Mukhtar Robow: I've lost family members in Al-Shabaab attacks in Somalia

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MOGADISHU, Somalia - Former Al-Shabaab deputy leader Mukhtar Robow says he too has human compassion and has lost close family members to Al-Shabaab since he denounced the group's extremism ideologies and defected to the government where he is leading the crackdown against the militants.

Robow, now serving as minister for Religious Affairs and Endowment, says his family is fully immersed in the fight against Al-Shabaab who control large swathes of rural central and southern Somalia. Since he took up the role, Robow has been assisting the government to counter the militants.

In an interview with The Guardian, Robow, whose stand against Al-Shabaab remains unapologetic, noted that the group recently killed his own son before beheading his brother-in-law. “The only crime he had committed was being married to my sister,” Robow says bitterly.

The former Al-Shabaab leader was arrested and placed under house detention in 2018 after his attempts to run for Southwest presidency. It took almost four years to have him released following the intervention by the current President Hassan Sheikh Mohamud, who subsequently, appointed him as minister.

Robow’s “only crime”, as he puts it, was standing for election as governor of one of Somalia’s five federal states – several years after he had laid down arms and renounced violence to pursue politics – but Farmaajo’s government, wary of Robow’s local popularity, locked up him rather than let him run for office.

“No court case has ever been filed against me,” says Robow, who believes he survived assassination attempts while in detention. There is a time he works decried being denied the opportunity to share with his attorney and family.

Analysts believe his absorption to the government will help tremendously in the fight against Al-Shabaab. Already, he has started engaging clerics who play an important role in preaching against violent extremism in the Horn of African nation which is struggling with instability.

This forms a key part of what Mohamud calls “total war” against the militants, which also involves squeezing the group’s business interests, and a new military offensive by the national army in coordination with clan militias. “We can’t give him weapons and ask him to fight, but he can be useful,” the president told the Guardian in a recent interview.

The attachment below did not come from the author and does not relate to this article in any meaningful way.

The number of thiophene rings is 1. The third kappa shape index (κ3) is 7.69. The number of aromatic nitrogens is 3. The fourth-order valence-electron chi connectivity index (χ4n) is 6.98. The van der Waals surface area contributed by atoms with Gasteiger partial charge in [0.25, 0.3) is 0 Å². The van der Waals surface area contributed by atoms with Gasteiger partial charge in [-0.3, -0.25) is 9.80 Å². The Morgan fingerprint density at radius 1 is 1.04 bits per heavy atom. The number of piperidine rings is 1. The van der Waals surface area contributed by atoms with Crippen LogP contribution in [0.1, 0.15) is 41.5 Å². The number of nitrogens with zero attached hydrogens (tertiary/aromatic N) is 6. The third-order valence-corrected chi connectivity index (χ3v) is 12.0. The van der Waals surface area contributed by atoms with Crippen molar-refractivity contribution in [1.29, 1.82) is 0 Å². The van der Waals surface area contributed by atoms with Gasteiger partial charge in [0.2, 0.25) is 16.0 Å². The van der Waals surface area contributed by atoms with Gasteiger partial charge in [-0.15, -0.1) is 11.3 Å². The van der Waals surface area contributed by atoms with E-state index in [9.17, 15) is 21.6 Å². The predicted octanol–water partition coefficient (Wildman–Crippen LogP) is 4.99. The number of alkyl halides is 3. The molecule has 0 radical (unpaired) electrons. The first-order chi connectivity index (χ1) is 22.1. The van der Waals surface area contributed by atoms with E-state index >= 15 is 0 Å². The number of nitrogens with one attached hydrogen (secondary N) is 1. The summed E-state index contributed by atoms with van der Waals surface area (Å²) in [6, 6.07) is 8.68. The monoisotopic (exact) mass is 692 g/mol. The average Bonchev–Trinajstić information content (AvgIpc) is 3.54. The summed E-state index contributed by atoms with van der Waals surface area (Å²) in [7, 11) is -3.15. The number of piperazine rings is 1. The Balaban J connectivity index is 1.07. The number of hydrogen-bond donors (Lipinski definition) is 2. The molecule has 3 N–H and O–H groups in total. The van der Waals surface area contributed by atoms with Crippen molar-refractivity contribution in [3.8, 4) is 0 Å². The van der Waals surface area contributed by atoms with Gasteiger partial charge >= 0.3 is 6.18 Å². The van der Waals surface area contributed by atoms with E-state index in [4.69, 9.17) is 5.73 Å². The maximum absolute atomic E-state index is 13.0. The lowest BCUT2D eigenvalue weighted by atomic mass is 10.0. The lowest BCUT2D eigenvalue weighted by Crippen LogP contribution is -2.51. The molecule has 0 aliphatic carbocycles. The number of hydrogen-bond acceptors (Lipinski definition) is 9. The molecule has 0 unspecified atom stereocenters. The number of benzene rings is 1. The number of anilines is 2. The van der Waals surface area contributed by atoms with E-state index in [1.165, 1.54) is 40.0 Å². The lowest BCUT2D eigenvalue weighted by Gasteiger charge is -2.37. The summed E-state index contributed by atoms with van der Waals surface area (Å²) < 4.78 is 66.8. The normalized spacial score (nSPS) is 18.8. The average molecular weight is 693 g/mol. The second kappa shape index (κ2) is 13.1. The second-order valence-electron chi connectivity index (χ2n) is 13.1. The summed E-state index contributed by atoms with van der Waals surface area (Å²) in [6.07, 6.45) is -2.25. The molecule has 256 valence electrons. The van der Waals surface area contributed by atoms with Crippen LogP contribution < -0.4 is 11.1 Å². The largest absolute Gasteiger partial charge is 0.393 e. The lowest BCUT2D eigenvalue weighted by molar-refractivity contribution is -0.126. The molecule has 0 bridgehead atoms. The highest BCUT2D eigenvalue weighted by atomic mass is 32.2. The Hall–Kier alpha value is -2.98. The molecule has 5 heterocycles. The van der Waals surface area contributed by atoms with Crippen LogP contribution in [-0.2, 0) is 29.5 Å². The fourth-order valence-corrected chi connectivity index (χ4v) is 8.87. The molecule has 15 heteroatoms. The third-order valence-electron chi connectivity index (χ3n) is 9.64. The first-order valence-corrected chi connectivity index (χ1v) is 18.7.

The new strategy in the mobilization of clans, he notes, has significantly helped the national army to liberate many areas which had been under Al-Shabaab rule for several years. The strategy has potentially catastrophic effects but Robow says it was a timely move that will help the country to eliminate Al-Shabaab.

Robow calls his role the “ideological front”, encouraging religious leaders and scholars to speak out against al-Shabaab in order to “reclaim the Islamic narrative [and] confront their flawed ideology”.

This approach was demonstrated at a recent Islamic conference in Mogadishu in which Robow argued that the government should police the teachings of religious scholars, and introduce a licensing system for imams in schools. “People shouldn’t be free to preach whatever they want,” he said.

“Robow is becoming more vocal on the ideological front,” says one presidential adviser. “He is leading the charge and becoming the face of the government’s campaign.”

Somalia's government is now closing down websites and social media sites which are spreading Al-Shabaab ideologies. The government has also been targeting journalists in the crackdown which hasn't gone down well with human rights groups.

“For the first time the government is tackling their propaganda head-on,” says Robow. However, Human Rights Watch has accused the government of deliberately curtailing “legitimate news coverage and free speech by making baseless national security claims”.

The decision to involve Robow, who once had a $5m [£4.16m] American bounty on his head, in the counter-insurgency strategy has been questioned by critics. Many ordinary Somalis find the appointment of a one-time terrorist to a government position distasteful. Others question how effective he can be.

Various Salafist forms of conservative Islam are increasingly well entrenched in Somali society, meaning that Robow, himself a relatively pragmatic Salafist, may struggle to make headway against the more violent strands. What is more, many of al-Shabaab’s rank-and-file members join the group not because of religion but for reasons ranging from anger at successive foreign interventions in Somalia, to economic frustration and clan marginalization, the Guardian notes.

“It’s an important symbolic step to signal to current al-Shabaab members that if they are willing to leave the group and renounce violence, there is space for them,” says Omar Mahmood, an analyst at the International Crisis Group. “At the same time, there are some who question if it is the right fit to have someone who formerly promoted al-Shabaab ideology now leading the religious affairs docket. Robow’s experience, however, makes him a key asset.”

His defection did not go well with Al-Shabaab who accuses him of betrayal. Spokesperson Ali Dheere termed him an "apostate" noting that “Shedding his blood is permissible.”

Robow insists that he has long had ideological differences with the jihadists, and disapproves of their brutality. “I disagreed with their culture and their morals,” he says. “I’m a human being, not a monster.” This is the first time he was given a lengthy media interview.

GAROWE ONLINE

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